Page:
IFIND it very re­lax­ing be­ing around bees. There’s some­thing about them. In win­ter, they are self-suf­fi­cient, keep­ing the nest safe and warm; form­ing a clus­ter and eat­ing honey. You don’t visit the hives in the cold months be­cause you can chill them and put them at risk.

Come spring and sum­mer it gets very busy. I al­ways look for the queen – she’s much big­ger than the rest and she’s the one lay­ing eggs. I also keep an eye on signs of swarm­ing, colony growth and dis­ease.

The worker bees – fe­males – are in charge and can oust the queen by clus­ter­ing around her, over­heat­ing her to death if she’s not pro­duc­ing well. She’s essen­tially an egg-lay­ing ma­chine and can live for years, while the work­ers live for six weeks. They’re the ones you see out and about look­ing for pollen and nec­tar.

When I was start­ing out I ac­ci­den­tally starved my bees by not leav­ing enough honey for them to sur­vive on. It had been ter­ri­ble weather and they hadn’t been able to for­age. I still feel sad about that.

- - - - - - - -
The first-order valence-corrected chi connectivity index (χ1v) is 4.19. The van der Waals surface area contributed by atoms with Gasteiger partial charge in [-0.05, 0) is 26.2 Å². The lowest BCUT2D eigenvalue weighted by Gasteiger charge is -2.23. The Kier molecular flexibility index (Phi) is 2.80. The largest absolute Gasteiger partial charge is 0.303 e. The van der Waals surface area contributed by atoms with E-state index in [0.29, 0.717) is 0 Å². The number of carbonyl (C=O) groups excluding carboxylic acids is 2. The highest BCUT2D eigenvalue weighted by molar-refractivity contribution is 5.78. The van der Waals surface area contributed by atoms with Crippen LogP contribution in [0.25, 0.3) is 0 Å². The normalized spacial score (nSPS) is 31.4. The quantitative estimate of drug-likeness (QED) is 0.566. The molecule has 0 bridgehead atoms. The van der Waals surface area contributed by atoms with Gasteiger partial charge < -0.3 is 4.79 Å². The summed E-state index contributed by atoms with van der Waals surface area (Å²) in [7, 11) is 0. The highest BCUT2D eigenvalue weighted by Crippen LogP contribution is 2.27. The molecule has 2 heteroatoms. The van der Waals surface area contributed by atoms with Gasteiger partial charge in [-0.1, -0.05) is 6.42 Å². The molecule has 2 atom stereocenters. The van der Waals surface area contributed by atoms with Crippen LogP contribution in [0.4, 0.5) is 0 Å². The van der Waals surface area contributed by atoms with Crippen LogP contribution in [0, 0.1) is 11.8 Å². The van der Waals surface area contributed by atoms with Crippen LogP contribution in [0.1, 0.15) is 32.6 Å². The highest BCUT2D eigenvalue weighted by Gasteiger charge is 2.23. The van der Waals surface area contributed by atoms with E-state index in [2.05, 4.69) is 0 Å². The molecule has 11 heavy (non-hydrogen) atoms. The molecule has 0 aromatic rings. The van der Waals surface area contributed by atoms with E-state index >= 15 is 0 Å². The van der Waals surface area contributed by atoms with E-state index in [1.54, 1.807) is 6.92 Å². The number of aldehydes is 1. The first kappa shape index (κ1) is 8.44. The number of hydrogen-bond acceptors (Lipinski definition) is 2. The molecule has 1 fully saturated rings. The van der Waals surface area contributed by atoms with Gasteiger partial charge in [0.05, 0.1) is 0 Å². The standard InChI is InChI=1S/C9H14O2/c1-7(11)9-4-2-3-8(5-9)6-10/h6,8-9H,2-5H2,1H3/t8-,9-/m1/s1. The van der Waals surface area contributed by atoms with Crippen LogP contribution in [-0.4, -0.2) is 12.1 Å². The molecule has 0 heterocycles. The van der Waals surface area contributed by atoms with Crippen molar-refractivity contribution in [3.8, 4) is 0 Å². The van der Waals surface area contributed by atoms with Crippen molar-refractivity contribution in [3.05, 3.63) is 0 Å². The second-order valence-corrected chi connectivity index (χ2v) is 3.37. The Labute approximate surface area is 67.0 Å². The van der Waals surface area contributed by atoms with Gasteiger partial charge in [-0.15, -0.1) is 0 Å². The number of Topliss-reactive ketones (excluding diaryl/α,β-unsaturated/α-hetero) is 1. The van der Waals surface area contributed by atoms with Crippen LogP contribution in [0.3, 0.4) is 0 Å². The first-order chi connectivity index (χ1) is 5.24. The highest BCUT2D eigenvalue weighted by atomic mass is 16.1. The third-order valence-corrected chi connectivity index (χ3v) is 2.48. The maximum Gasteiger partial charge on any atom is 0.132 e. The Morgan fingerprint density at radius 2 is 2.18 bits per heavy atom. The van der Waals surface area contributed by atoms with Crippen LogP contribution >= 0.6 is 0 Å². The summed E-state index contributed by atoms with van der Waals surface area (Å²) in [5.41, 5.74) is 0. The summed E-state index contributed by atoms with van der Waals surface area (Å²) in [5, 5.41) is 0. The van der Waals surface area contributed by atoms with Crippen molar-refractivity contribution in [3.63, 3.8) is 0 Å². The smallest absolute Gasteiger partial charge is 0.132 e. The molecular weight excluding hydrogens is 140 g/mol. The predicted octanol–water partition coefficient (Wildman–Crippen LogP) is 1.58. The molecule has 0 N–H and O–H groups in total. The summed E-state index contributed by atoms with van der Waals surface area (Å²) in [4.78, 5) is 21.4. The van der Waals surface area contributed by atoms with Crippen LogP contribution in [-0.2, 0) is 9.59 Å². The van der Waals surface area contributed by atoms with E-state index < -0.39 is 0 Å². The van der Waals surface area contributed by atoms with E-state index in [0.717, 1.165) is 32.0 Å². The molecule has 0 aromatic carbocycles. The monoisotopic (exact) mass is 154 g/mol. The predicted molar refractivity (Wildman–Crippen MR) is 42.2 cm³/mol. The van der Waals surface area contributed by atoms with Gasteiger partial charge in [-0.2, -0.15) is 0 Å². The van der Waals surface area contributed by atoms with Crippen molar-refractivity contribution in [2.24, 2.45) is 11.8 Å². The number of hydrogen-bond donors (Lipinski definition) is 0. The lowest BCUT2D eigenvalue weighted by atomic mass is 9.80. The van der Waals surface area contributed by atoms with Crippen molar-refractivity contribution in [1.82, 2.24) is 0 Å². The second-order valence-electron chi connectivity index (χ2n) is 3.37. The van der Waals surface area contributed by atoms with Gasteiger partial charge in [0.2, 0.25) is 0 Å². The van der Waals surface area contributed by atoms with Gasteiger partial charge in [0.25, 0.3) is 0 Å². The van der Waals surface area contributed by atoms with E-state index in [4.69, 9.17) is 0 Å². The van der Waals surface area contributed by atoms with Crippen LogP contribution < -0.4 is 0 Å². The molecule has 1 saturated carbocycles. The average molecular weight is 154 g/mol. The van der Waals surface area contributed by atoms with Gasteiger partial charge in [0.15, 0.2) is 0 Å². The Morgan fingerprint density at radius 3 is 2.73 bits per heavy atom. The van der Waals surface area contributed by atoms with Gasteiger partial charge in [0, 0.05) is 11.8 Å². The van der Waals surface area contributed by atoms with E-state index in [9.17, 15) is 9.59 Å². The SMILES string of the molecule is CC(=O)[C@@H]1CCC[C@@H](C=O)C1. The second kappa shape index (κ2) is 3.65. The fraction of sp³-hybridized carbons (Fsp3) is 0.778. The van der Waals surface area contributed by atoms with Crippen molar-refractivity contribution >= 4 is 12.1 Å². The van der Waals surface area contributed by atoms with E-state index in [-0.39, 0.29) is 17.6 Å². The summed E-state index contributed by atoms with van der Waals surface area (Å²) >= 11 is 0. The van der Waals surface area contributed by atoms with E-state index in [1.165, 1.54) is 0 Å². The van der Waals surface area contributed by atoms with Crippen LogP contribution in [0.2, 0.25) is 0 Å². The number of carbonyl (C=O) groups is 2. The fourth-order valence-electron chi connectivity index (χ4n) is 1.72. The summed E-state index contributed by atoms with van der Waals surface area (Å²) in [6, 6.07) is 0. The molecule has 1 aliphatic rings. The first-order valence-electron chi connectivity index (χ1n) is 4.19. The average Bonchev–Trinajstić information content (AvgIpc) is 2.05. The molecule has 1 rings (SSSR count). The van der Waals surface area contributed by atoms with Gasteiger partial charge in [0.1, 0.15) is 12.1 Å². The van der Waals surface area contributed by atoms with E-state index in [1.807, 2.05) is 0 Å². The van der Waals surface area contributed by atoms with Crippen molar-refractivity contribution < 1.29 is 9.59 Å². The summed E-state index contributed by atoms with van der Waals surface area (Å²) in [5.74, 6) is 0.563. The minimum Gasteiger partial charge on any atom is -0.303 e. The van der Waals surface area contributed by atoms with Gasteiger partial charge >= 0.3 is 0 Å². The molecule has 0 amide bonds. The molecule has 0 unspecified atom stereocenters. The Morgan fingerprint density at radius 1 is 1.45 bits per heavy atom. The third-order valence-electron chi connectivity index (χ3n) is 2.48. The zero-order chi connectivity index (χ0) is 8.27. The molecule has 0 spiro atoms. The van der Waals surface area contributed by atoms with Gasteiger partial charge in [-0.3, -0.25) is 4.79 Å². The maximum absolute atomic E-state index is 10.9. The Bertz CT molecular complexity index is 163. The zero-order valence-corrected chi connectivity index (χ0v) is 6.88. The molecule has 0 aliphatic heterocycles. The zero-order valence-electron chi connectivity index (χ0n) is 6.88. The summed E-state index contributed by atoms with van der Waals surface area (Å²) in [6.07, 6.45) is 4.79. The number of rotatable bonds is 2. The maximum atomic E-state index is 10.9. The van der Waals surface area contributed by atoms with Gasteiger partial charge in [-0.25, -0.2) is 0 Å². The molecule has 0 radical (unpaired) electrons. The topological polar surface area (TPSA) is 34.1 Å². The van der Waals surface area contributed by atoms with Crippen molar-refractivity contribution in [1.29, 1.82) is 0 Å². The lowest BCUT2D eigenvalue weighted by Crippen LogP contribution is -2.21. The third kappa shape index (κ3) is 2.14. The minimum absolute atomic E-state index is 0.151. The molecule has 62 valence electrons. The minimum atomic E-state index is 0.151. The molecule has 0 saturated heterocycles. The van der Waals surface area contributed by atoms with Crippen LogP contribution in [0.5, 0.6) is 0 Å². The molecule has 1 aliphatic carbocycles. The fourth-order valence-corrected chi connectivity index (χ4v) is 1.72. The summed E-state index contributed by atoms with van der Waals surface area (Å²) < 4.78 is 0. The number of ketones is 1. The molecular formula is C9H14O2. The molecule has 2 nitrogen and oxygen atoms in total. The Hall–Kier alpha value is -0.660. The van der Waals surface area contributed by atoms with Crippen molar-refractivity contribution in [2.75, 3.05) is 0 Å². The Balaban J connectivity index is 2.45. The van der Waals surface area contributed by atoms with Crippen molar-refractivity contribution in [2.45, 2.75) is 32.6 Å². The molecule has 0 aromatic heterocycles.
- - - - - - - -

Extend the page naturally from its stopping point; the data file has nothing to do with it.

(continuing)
I’ve been keep­ing bees and hives for six years – and I’m learn­ing all the time. You could keep bees for 20 or 30 years and still not know all there is to know about these crea­tures. I make blos­som honey, which comes from oilseed rape crops. One of my favourite hon­eys is heather honey. We take the hives to the heather and leave them to it. Bees have been here since the di­nosaurs, so they are highly evolved. It’s no sur­prise that Sher­lock Homes takes up bee­keep­ing when he stops be­ing a de­tec­tive. Each colony is a mys­tery, a syn­ergy of bal­ance and com­plex­i­ties; it needs to be an­a­lysed and so­lu­tions to prob­lems need worked out.

If you don’t get the har­mony right for the hive, the bees will be an­gry and tend to sting.

A change in the queen dra­mat­i­cally af­fects a hive. The queen emits pheromones only the bees can de­tect, which re­lax them and help the har­mony of the hive.

I’m pres­i­dent of the East of Scot­land Bee­keep­ers As­so­ci­a­tion. We give our mem­bers in­for­ma­tion as well as en­cour­ag­ing new peo­ple to take the hobby up. We have men­tors, and I still re­fer to mine if I feel some­thing isn’t work­ing.

Things do go wrong. I lost thou­sands of bees last win­ter with no ex­pla­na­tion. But you keep go­ing. I re­cently caught a swarm – when a queen moves hive – and now have a healthy lit­tle hive.

My in­ter­est in bees came out of try­ing to find a cure for al­ler­gies. My four chil­dren and I all suf­fer from hay fever. I read that if you con­sumed honey made by lo­cal bees you have a bet­ter chance of beat­ing hay fever.

Has it worked? No. But I’m a beekeeper now and will be for the rest of my life.


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